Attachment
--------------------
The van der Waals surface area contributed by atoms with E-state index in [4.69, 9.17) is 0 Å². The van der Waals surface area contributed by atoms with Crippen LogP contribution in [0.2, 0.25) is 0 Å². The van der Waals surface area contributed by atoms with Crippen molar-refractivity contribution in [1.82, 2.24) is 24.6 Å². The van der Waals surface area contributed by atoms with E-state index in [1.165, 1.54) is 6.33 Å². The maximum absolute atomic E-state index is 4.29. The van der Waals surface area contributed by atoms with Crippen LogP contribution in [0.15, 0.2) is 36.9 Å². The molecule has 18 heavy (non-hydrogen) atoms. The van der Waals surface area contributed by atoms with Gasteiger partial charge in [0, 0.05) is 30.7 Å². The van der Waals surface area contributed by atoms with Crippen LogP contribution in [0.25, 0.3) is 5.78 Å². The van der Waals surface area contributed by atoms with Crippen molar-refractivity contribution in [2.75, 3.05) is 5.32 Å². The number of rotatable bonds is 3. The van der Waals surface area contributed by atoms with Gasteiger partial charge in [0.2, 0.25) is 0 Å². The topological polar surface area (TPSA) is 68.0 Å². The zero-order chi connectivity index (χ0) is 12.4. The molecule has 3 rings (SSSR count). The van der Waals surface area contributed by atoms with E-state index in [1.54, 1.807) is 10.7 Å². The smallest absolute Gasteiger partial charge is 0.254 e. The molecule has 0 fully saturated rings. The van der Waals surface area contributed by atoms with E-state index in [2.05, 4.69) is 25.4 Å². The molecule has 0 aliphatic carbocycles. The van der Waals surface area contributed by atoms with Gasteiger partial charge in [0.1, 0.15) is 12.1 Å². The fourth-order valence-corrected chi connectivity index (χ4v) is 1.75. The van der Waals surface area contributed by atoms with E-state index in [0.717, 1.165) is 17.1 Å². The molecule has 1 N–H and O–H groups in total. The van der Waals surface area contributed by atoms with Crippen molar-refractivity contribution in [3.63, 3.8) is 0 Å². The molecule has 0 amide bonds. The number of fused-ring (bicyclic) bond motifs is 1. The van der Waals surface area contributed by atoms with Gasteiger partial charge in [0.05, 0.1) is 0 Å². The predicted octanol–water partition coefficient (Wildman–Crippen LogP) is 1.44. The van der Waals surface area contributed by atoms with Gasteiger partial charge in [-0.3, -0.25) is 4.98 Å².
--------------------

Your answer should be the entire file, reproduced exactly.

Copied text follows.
The van der Waals surface area contributed by atoms with E-state index in [4.69, 9.17) is 0 Å². The van der Waals surface area contributed by atoms with Crippen LogP contribution in [0.2, 0.25) is 0 Å². The van der Waals surface area contributed by atoms with Crippen molar-refractivity contribution in [1.82, 2.24) is 24.6 Å². The van der Waals surface area contributed by atoms with E-state index in [1.165, 1.54) is 6.33 Å². The maximum absolute atomic E-state index is 4.29. The van der Waals surface area contributed by atoms with Crippen LogP contribution in [0.15, 0.2) is 36.9 Å². The molecule has 18 heavy (non-hydrogen) atoms. The van der Waals surface area contributed by atoms with Gasteiger partial charge in [0, 0.05) is 30.7 Å². The van der Waals surface area contributed by atoms with Crippen LogP contribution in [0.25, 0.3) is 5.78 Å². The van der Waals surface area contributed by atoms with Crippen molar-refractivity contribution in [2.75, 3.05) is 5.32 Å². The number of rotatable bonds is 3. The van der Waals surface area contributed by atoms with Gasteiger partial charge in [0.2, 0.25) is 0 Å². The topological polar surface area (TPSA) is 68.0 Å². The zero-order chi connectivity index (χ0) is 12.4. The molecule has 3 rings (SSSR count). The van der Waals surface area contributed by atoms with E-state index in [1.54, 1.807) is 10.7 Å². The smallest absolute Gasteiger partial charge is 0.254 e. The molecule has 0 fully saturated rings. The van der Waals surface area contributed by atoms with E-state index in [2.05, 4.69) is 25.4 Å². The molecule has 0 aliphatic carbocycles. The van der Waals surface area contributed by atoms with Gasteiger partial charge in [0.1, 0.15) is 12.1 Å². The fourth-order valence-corrected chi connectivity index (χ4v) is 1.75. The van der Waals surface area contributed by atoms with E-state index in [0.717, 1.165) is 17.1 Å². The molecule has 1 N–H and O–H groups in total. The van der Waals surface area contributed by atoms with Crippen molar-refractivity contribution in [3.63, 3.8) is 0 Å². The molecule has 0 amide bonds. The number of fused-ring (bicyclic) bond motifs is 1. The van der Waals surface area contributed by atoms with Gasteiger partial charge in [0.05, 0.1) is 0 Å². The predicted octanol–water partition coefficient (Wildman–Crippen LogP) is 1.44. The van der Waals surface area contributed by atoms with Gasteiger partial charge in [-0.3, -0.25) is 4.98 Å².